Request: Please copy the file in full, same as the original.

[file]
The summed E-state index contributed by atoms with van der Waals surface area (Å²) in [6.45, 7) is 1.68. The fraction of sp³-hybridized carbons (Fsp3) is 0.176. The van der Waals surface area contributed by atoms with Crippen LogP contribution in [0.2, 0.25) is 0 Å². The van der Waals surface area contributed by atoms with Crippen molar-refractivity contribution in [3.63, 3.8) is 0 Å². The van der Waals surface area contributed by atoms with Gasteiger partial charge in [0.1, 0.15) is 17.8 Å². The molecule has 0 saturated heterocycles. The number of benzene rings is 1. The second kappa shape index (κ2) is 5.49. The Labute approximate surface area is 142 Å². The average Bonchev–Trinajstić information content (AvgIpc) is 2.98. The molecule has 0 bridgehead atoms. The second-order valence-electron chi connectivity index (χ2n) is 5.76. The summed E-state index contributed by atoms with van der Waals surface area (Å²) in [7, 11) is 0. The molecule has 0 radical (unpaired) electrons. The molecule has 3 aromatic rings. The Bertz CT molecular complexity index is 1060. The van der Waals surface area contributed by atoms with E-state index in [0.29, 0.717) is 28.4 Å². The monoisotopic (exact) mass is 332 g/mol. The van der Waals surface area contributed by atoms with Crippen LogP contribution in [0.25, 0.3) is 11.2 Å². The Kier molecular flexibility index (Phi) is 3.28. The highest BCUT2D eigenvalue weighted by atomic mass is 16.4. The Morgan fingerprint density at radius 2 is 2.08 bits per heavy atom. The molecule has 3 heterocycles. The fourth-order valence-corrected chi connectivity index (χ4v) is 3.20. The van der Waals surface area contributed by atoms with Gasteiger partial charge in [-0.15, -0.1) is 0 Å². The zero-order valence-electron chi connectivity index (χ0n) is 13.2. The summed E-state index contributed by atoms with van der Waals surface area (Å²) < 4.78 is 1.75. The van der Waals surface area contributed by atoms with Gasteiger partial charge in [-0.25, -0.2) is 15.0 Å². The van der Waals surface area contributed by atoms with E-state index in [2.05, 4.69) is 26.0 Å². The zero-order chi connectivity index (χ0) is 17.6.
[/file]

The summed E-state index contributed by atoms with van der Waals surface area (Å²) in [6.45, 7) is 1.68. The fraction of sp³-hybridized carbons (Fsp3) is 0.176. The van der Waals surface area contributed by atoms with Crippen LogP contribution in [0.2, 0.25) is 0 Å². The van der Waals surface area contributed by atoms with Crippen molar-refractivity contribution in [3.63, 3.8) is 0 Å². The van der Waals surface area contributed by atoms with Gasteiger partial charge in [0.1, 0.15) is 17.8 Å². The molecule has 0 saturated heterocycles. The number of benzene rings is 1. The second kappa shape index (κ2) is 5.49. The Labute approximate surface area is 142 Å². The average Bonchev–Trinajstić information content (AvgIpc) is 2.98. The molecule has 0 bridgehead atoms. The second-order valence-electron chi connectivity index (χ2n) is 5.76. The summed E-state index contributed by atoms with van der Waals surface area (Å²) in [7, 11) is 0. The molecule has 0 radical (unpaired) electrons. The molecule has 3 aromatic rings. The Bertz CT molecular complexity index is 1060. The van der Waals surface area contributed by atoms with E-state index in [0.29, 0.717) is 28.4 Å². The monoisotopic (exact) mass is 332 g/mol. The van der Waals surface area contributed by atoms with Crippen LogP contribution in [0.25, 0.3) is 11.2 Å². The Kier molecular flexibility index (Phi) is 3.28. The highest BCUT2D eigenvalue weighted by atomic mass is 16.4. The Morgan fingerprint density at radius 2 is 2.08 bits per heavy atom. The molecule has 3 heterocycles. The fourth-order valence-corrected chi connectivity index (χ4v) is 3.20. The van der Waals surface area contributed by atoms with Gasteiger partial charge in [-0.15, -0.1) is 0 Å². The zero-order valence-electron chi connectivity index (χ0n) is 13.2. The summed E-state index contributed by atoms with van der Waals surface area (Å²) < 4.78 is 1.75. The van der Waals surface area contributed by atoms with Gasteiger partial charge in [-0.25, -0.2) is 15.0 Å². The van der Waals surface area contributed by atoms with E-state index in [2.05, 4.69) is 26.0 Å². The zero-order chi connectivity index (χ0) is 17.6.